Growers who find rotation unfeasible and who do not want to plant any of their crop to a mosaic resistant variety can reduce virus carry-over by doing a thorough job of stalk and root destruction. This will significantly reduce, and may in some situations eliminate, infection during transplanting from infested old crop debris. Plants that do become infected should be removed prior to the first cultivation to prevent spread of the virus.
D. Other Crops - Tomato, pepper, and eggplant are hosts of the TMV and in addition to not being used in rotation should not be handled prior to working in tobacco. Fruit from these crops also contain active virus and should not be handled while working in tobacco. There is, for example, enough active TMV in one infected tomato to infect every tobacco plant grown in North Carolina.
E. Weeds - A number of weeds are known to be hosts of TMV, but horsenettle is the only one found thus far to be infected in North Carolina. This weed is common where flue-cured tobacco is grown and frequently is found infected with TMV. The virus can be transmitted from infected horsenettle to tobacco mechanically, and this weed is suspected to be the source of TMV found in many tobacco fields. The only way horsenettle can be eliminated as a source of TMV is to eradicate it. Growers should consult with their County Extension Center for eradication procedures.
Most of the mosaic plants in heavily diseased fields were infected by virus that was spread from a few tobacco plants infected from overwintering sources of the virus. Secondary spread can be reduced by removing primarily infected plants from the field or by cultivating in a manner to prevent spread of the virus. In seedling production, clipping is a very effective means of spreading TMV. Seedlings should be scouted closely for TMV at each clipping.
There are a number of factors that must be considered when deciding if roguing in the field is feasible, so the final decision must be based on each situation. As a general guideline, however, the two most important factors are the time that primary infection occurred and the number of infected plants.
Although primary infection can occur anytime during the growing season, the most critical time is during transplanting. Plants infected at this time from any of the overwintering sources will show mosaic symptoms in 2 to 4 weeks. Generally, if fewer than 100 plants per acre are showing symptoms at this time it is feasible to remove them. Roguing should, of course, be done prior to cultivation. Plants used to replant rogued plants frequently become infected from virus in the roots left in the soil when plants are removed so replanting is not recommended. If too many plants are infected to make roguing feasible, secondary spread can be reduced by carrying out cultivation operations so that equipment does not touch the plants. Where this is possible, cultivation should be done when the plants are dry and preferably partially wilted because less virus transmission occurs under these conditions.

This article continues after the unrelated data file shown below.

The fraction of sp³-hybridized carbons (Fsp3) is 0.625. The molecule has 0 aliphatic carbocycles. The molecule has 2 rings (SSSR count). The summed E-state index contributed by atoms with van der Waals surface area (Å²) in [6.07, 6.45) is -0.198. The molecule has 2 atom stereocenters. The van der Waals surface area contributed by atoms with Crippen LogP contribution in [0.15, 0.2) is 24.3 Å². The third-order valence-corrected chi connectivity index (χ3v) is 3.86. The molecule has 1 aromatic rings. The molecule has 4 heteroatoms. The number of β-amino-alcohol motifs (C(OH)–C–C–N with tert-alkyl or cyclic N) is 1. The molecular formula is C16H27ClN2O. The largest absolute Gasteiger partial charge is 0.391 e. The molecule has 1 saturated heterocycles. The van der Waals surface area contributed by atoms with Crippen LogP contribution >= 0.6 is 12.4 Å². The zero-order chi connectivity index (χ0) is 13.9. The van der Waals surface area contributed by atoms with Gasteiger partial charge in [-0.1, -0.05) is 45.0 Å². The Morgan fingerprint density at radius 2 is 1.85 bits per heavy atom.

It is seldom feasible or of value to rogue plants after layby because most secondary spread occurs during or before this operation. Losses can be reduced by keeping a good supply of water to the crop because mosaic burn, the most damaging form of the disease, usually occurs only when infected plants come under water stress. Irrigation of a field containing a significant amount of mosaic may be worthwhile under conditions of moisture stress that would not be of value to rogue after layby if fewer than 10-20 plants are showing symptoms by the time the crop is knee-high. This will reduce losses on the current year's crop somewhat, and perhaps more importantly, prevent extensive spread to the remainder of the crop and thus overwintering of virus in stalks and roots.
Because TMV infects few crops other than tobacco and because the virus survives poorly in the absence of living tissue, crop rotation is a highly effective part of disease management. Virtually any crop grown in North Carolina, except tomatoes and peppers, can be used in a rotation to help control mosaic. Growers who have chronic problems with this disease should consider this principle carefully.
varieties have historically been lower in yield and quality than
non-resistant varieties. Some of the new releases compare favorably with
non-resistant varieties, however. Even when resistant varieties may not
perform as well as resistant varieties on a given farm, there are two
situations where they would be of benefit. The first is on problem mosaic
farms where losses to mosaic exceed the differential income potential between
a mosaic resistant and a susceptible variety. The other situation is where
monoculture is practiced and a mosaic resistant variety can be grown on a
problem field to break the cycle of virus carry-over.
Recommendations of specific chemicals are based upon information on the manufacturer's label and performance in a limited number of trials. Because environmental conditions and methods of application by growers may vary widely, performance of the chemical will not always conform to the safety and pest control standards indicated by experimental data. All recommendations for pesticide use were legal at the time of publication, but the status of registration and use patterns are subject to change by actions of state and federal regulatory agencies. Last printed 04/91
Revised March 2001 by Plant Disease and Insect Clinic